Lathe Safety Series, Part 1 - Respiratory Safety
This month, we will be beginning a series of tutorials regarding safety at the lathe. In months to come, we'll be covering a wide variety of topics. Much of this material is common sense, while some information may come as a bit of a surprise.
Always keep in mind the old saying that "safety is no accident!" Simply knowing, while not following safety procedures is of no benefit. All too often, wood turners can develop serious breathing disorders, injured eyes, broken bones, serious cuts, bruises, and a variety of other ailments. Safety should be taken seriously. This is important especially to beginners, as it is much easier to develop good habits in the beginning than it is to fix bad habits in the future.
Let's begin this month by discussing respiratory safety at the lathe. Wood dust, as well as oils or fungi inside wood, can lead to serious respiratory issues. In some cases, improper safety precautions over the years have led wood turners to develop asthma and lung cancer. At the very least, wood dust can cause minor to moderate sinus and breathing issues in most anyone. In order to protect yourself as well as possible, here are four major things which should be taken into consideration in your work area:
Wear Breathing Protection -
Adequate breathing protection is the first, and most important line of defense against respiratory damage. Keep in mind that the breathing protection should not only be blocking dust particles, it should also be filtering contaminants (such as wood oils and/or fungal spores which might be present in spalted woods). Paper dust masks are effective at blocking most dust and fungi, but may not be effective for blocking oil vapors. Paper masks are only recommended for us over the short term, and in woods which do not contain potentially hazardous oils. Cartridge style filtrations masks provide good protection from all of these things, so long as they are fitted with an "organic vapor" style of cartridge. The third, and possibly safest solution, is a powered/unpowered filtration helmet. These can be quite costly, but provide the greatest level of protection. If shopping around for a dust-filtering helmet, make sure to look for one that appears heavy enough to withstand the impact of something coming off of the lathe, as well as one that has an air intake on the back side (this will help reduce the frequency with which you will need to change out/clean the filter unit)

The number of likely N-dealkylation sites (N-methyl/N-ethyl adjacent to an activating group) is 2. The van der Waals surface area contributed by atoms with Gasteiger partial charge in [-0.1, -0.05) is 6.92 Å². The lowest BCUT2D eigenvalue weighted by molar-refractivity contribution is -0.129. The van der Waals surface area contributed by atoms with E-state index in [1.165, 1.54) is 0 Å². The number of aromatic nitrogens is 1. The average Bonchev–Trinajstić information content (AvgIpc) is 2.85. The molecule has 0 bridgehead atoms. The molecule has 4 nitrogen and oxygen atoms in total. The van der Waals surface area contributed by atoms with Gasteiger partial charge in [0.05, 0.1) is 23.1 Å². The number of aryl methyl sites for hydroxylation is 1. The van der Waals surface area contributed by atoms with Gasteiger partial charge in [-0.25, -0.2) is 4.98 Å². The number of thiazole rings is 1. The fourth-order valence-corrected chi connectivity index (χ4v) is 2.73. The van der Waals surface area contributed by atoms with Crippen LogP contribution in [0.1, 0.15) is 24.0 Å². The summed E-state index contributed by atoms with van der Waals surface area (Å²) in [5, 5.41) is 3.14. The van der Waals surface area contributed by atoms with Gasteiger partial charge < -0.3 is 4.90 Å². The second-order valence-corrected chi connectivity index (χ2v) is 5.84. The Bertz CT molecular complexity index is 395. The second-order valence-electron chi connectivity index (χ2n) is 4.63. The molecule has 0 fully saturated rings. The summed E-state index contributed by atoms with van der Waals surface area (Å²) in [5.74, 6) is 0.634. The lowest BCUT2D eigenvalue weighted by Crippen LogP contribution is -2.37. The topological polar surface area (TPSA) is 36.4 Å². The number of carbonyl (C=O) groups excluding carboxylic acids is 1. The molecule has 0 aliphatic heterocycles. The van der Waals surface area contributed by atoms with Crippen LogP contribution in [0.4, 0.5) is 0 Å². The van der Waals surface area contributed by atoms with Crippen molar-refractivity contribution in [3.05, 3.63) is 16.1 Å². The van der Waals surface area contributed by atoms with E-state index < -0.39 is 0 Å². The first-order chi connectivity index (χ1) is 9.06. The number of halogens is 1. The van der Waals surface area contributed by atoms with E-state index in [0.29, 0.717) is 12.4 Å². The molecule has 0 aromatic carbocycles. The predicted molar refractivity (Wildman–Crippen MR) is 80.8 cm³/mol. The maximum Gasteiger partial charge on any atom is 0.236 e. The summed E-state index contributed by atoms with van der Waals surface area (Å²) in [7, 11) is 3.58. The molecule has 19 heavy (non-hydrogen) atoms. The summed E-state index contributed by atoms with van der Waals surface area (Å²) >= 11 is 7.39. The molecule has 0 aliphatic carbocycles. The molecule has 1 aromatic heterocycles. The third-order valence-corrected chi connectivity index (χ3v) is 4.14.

Provide Adequate Workspace Ventilation -
Keeping your work space well-ventilated will greatly reduce the effects of airborne contaminants. Removing dust and organic material from the air space quickly and effectively will slow the clogging of dust masks and replaceable filters used for personal breathing protection. Fans should not be used to simply circulate air. They typically only keep particles airborne, creating more issues instead of resolving them. A dust collection system can remove a large amount of material, and will filter the air before returning it back into the work space. Air filtration units will not remove large material, but will filter out most of the finer materials in the air. A fan system can be used, but works best only when used to blow air directly into an outdoor area, thereby pushing most material out of the workshop. Use caution if using a fan system, however, and opt for an "explosion-proof" type fan which is suited for moving airbone materials. Dry sawdust is extremely flammable and quite explosive when mixed with air. The last thing you'd want would be a fire due to a spark created by friction or faulty wiring within a fan!
Maintain a Clean Workspace -
Cleaning up around the lathe on a regular basis is a good idea. Any material which settles into your workspace that isn't removed through filtration or ventilation will continually get stirred up and mixed back into the air. Using a dust collector or vacuum cleaner after each turning session will improve air quality, and increase the lifespan of any air filters you have in use.
Choose Wood Wisely -
Before using woods which you are unfamiliar with, consider doing some prior research into any toxicity the wood may be known for. Some woods are well known for causing respiratory issues, while others may be very safe to use.
The moisture content of wood should also be considered when turning. Green/undried wood produces far less fine dust than dried wood. If you have the ability to use green wood in your projects, you'll greatly reduce the amount of dust and airbone materials in your work space.